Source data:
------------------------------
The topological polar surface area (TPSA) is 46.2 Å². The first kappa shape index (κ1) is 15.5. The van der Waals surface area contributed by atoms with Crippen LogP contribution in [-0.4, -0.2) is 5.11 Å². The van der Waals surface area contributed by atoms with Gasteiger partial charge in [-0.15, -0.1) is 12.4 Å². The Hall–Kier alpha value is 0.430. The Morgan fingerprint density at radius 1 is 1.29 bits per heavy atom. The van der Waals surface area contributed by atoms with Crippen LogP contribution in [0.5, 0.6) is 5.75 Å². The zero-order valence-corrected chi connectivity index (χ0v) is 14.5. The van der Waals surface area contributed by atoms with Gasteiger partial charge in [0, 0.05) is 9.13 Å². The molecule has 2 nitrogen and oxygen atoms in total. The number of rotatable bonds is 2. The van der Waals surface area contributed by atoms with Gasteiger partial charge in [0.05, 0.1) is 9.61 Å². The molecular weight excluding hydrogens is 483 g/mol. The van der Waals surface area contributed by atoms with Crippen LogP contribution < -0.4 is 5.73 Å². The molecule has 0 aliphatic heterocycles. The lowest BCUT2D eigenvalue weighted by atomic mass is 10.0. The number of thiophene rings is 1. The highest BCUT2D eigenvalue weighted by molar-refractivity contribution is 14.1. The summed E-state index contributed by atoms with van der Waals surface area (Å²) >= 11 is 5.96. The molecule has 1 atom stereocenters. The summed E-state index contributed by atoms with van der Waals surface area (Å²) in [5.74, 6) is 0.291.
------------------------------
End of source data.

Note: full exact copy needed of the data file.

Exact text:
The topological polar surface area (TPSA) is 46.2 Å². The first kappa shape index (κ1) is 15.5. The van der Waals surface area contributed by atoms with Crippen LogP contribution in [-0.4, -0.2) is 5.11 Å². The van der Waals surface area contributed by atoms with Gasteiger partial charge in [-0.15, -0.1) is 12.4 Å². The Hall–Kier alpha value is 0.430. The Morgan fingerprint density at radius 1 is 1.29 bits per heavy atom. The van der Waals surface area contributed by atoms with Crippen LogP contribution in [0.5, 0.6) is 5.75 Å². The zero-order valence-corrected chi connectivity index (χ0v) is 14.5. The van der Waals surface area contributed by atoms with Gasteiger partial charge in [0, 0.05) is 9.13 Å². The molecule has 2 nitrogen and oxygen atoms in total. The number of rotatable bonds is 2. The van der Waals surface area contributed by atoms with Gasteiger partial charge in [0.05, 0.1) is 9.61 Å². The molecular weight excluding hydrogens is 483 g/mol. The van der Waals surface area contributed by atoms with Crippen LogP contribution < -0.4 is 5.73 Å². The molecule has 0 aliphatic heterocycles. The lowest BCUT2D eigenvalue weighted by atomic mass is 10.0. The number of thiophene rings is 1. The highest BCUT2D eigenvalue weighted by molar-refractivity contribution is 14.1. The summed E-state index contributed by atoms with van der Waals surface area (Å²) >= 11 is 5.96. The molecule has 1 atom stereocenters. The summed E-state index contributed by atoms with van der Waals surface area (Å²) in [5.74, 6) is 0.291.